1. Explore the portrayal of war in Lord Byron's 'The Destruction of Sennacherib', Alfred Tennyson's ...

    Jesse Pope is a great example of this her poem called 'Who for the game' suggest war is as a game; fun and playful, when the reality is it most certainly is not and is very dangerous.

  2. Alfred Lord Tennyson - Discuss the poets' different attitudes to war, as presented in ...

    It is basically saying that the British soldiers were hacking away and killing the enemy, but it isn't described like that because the aim of Tennyson's poem was to honour the soldiers. The word "sabring" makes the British soldiers sounds elegant and sophisticated, as if they aren't doing anything wrong.

  1. Compare and Contrast Wilfred Owen's 'Dulce et Decorum Est' with Rupert Brooke's 'The Soldier'

    When one is consumed with gas, they are in effect 'drowned' as the gas fills their lungs and burns the insides, and so a reference to 'sea' (water) is more effective than gas, hence the term 'drowning' has more prominence, and indicates the might of the ocean, as the 'storm'

  2. Personal response to "Dolce et Decorum Est", "Disabled" and "The Charge of the Light ...

    The location where this took place was in South Russia. The poem gives a story of the "Light Brigade" charging, but at the Russian cannons which hadn't been seen.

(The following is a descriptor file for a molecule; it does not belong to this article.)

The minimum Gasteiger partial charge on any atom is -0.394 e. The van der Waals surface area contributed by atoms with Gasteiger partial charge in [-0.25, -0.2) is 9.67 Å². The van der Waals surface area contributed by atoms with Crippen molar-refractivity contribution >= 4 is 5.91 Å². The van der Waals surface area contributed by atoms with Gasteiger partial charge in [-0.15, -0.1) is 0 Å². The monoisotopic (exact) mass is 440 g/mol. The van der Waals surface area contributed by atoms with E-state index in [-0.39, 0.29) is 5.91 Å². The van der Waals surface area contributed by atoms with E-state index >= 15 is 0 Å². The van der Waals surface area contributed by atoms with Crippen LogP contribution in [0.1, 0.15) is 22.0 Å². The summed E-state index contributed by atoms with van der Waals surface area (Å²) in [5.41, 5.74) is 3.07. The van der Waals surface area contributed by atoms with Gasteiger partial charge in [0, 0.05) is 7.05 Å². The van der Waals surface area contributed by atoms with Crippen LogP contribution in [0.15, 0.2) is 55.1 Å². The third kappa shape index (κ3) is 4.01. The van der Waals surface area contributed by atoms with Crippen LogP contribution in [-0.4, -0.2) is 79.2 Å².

1. Compare and consider the ways Tennyson and Owen present war in "The Charge of ...

    Jessie Pope- she had the same ideas and views about the war as Tennyson had. Firstly, from the title "Dulce et Decorum Est" the reader gets the impression that the poem will be in praise of the soldiers fighting in the war because part of its literal meaning in Latin is "It is a good thing..."

  2. Explore the portrayal of war in Lord Byron's 'The Destruction of Sennacherib', Wilfred Owen's ...

    Summer being powerful and autumn being "withered and strown". This shows how God is all-powerful, and that no matter how strong the Assyrian army was, God would defeat them. In the third stanza, he repeats the word "and" this shows how he is excited at the upcoming action.

  • Over 160,000 pieces
    of student written work
  • Annotated by
    experienced teachers
  • Ideas and feedback to
    improve your own work